Why Arc Fault Containment is Essential for Public Safety
Electrocution risk is well understood by the general public, but when it comes to injuries from electrical networks, electric arc burns make up a substantial portion of the casualties. On the medium voltage network, an electric arc fault can be up to four times the temperature of the surface of the sun. 
In fact, for a fatality, all that is necessary is general proximity to the power assets. Debilitating burns from an arc fault can occur at over 3 meters away from the fault site. 
Internal arc faults in pole mount switchgear also present an explosion risk, with localized shrapnel emanating from the ruptured equipment. 
Whilst this risk is well known in the utility space, legacy standards often only mandate arc fault containment for indoor or ground mount equipment. However, this sentiment is derived from the distribution network of yesteryear, where areas of population density were not generally co-located with pole mounted switchgear.
The problem facing utilities today who have inherited these legacy networks is that urban population growth implies that outdoor pole mounted equipment is certainly installed in the vicinity of the general public.
Past records may not show large volumes of fatalities from pole top arc faults, but the research is clear. Unprotected humans in the presence of an arc fault will be severely injured. With population growth, as pole top assets are in more public places, people are more and more likely to be in the vicinity of these rare failures when they do occur. Therefore, mandatory arc fault control compliance is the only logical step for general public safety.
In 2019, the global evolution of standards has seen the inauguration of the first edition of arc fault containment standards for pole mount switchgear, IEC 62271-214. This is a standard derived from the - 200 standard covering general requirements for AC metal-enclosed switchgear and control gear.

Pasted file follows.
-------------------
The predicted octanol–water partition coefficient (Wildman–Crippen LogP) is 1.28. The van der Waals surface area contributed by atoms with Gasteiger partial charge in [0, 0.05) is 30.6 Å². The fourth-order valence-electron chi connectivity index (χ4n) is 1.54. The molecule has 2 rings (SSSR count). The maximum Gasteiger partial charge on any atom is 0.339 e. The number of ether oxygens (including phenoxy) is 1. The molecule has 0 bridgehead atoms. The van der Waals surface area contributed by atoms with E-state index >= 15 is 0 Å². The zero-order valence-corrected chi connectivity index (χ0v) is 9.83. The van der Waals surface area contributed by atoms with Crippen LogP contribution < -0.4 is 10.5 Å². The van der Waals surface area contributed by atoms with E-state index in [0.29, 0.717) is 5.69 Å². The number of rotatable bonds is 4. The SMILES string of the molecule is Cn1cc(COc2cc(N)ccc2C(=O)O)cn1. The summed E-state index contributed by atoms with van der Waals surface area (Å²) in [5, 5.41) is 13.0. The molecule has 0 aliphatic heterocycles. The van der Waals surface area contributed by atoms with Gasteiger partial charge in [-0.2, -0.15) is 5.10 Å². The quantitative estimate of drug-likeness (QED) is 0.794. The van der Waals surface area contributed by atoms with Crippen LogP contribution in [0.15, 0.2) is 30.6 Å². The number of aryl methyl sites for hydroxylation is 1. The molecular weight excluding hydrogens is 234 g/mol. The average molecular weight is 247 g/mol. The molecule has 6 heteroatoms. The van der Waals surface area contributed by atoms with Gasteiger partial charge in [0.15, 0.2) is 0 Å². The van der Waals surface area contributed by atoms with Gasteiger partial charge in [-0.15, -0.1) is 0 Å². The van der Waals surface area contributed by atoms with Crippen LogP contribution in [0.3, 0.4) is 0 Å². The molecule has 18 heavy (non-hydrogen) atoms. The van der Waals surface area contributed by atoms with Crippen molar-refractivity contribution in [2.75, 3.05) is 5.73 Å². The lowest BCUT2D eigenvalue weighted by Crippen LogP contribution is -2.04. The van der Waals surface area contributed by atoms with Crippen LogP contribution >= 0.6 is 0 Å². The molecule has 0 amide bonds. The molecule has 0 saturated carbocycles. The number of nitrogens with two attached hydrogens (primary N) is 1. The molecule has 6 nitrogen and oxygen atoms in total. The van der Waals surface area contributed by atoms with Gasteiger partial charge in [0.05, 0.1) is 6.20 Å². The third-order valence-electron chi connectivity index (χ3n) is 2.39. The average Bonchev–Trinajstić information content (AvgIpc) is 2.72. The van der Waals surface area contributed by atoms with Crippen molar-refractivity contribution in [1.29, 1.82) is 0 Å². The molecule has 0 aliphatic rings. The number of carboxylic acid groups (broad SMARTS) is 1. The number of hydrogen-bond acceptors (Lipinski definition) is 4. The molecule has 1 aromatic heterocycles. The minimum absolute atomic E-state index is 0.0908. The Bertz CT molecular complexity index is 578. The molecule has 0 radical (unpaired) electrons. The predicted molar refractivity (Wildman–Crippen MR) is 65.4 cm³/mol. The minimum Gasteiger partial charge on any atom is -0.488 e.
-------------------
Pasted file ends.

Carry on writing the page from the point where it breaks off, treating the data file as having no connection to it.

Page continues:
Equipment which provides type tested arc fault classification provides assurance that arc faults are controlled in such a manner to mitigate the risk to operators and the general public.
For procurement engineers to demonstrate due diligence and consideration of risk to the general public, inclusion of mandatory compliance to IEC 62271-214 in specifications for pole top equipment is the sensible approach.
Modern pole top equipment with high safety consideration should be compliant to the IEC 62271-214 standard, with devices such as NOJA Power’s OSM Recloser demonstrating compliance to this standard in the class of solid dielectric insulated Automatic Circuit Reclosers.
“Arc Fault containment and venting has been a mandatory requirement in the development of all NOJA Power pole mounted switchgear because we understand the importance of a safety first focus,” reports NOJA Power Group Managing Director Neil O’Sullivan. “The development and release of IEC 62271-214 now provides a dedicated standard for our customers to specify to ensure they purchase switchgear to meet the highest levels of safety for their staff and the general public. The chair of this new IEEE standard development was our R&D Director David Dart. ”
 R. H. Lee, ‘The Other Electrical Hazard: Electric Arc Blast Burns’, IEEE Trans. Ind. Appl., vol. IA-18, no. 3, pp. 246–251, May 1982, doi: 10.1109/TIA.1982.4504068.
 R. Mendler, R. Hasan, J.-B. Trolle, and N. L. Mina, ‘Hazardous-Rated Electrical Equipment and the Arc-Flash Hazard’, IEEE Trans. Ind. Appl., vol. 51, no. 5, pp. 4335–4341, Sep. 2015, doi: 10.1109/TIA.2015.2424881.
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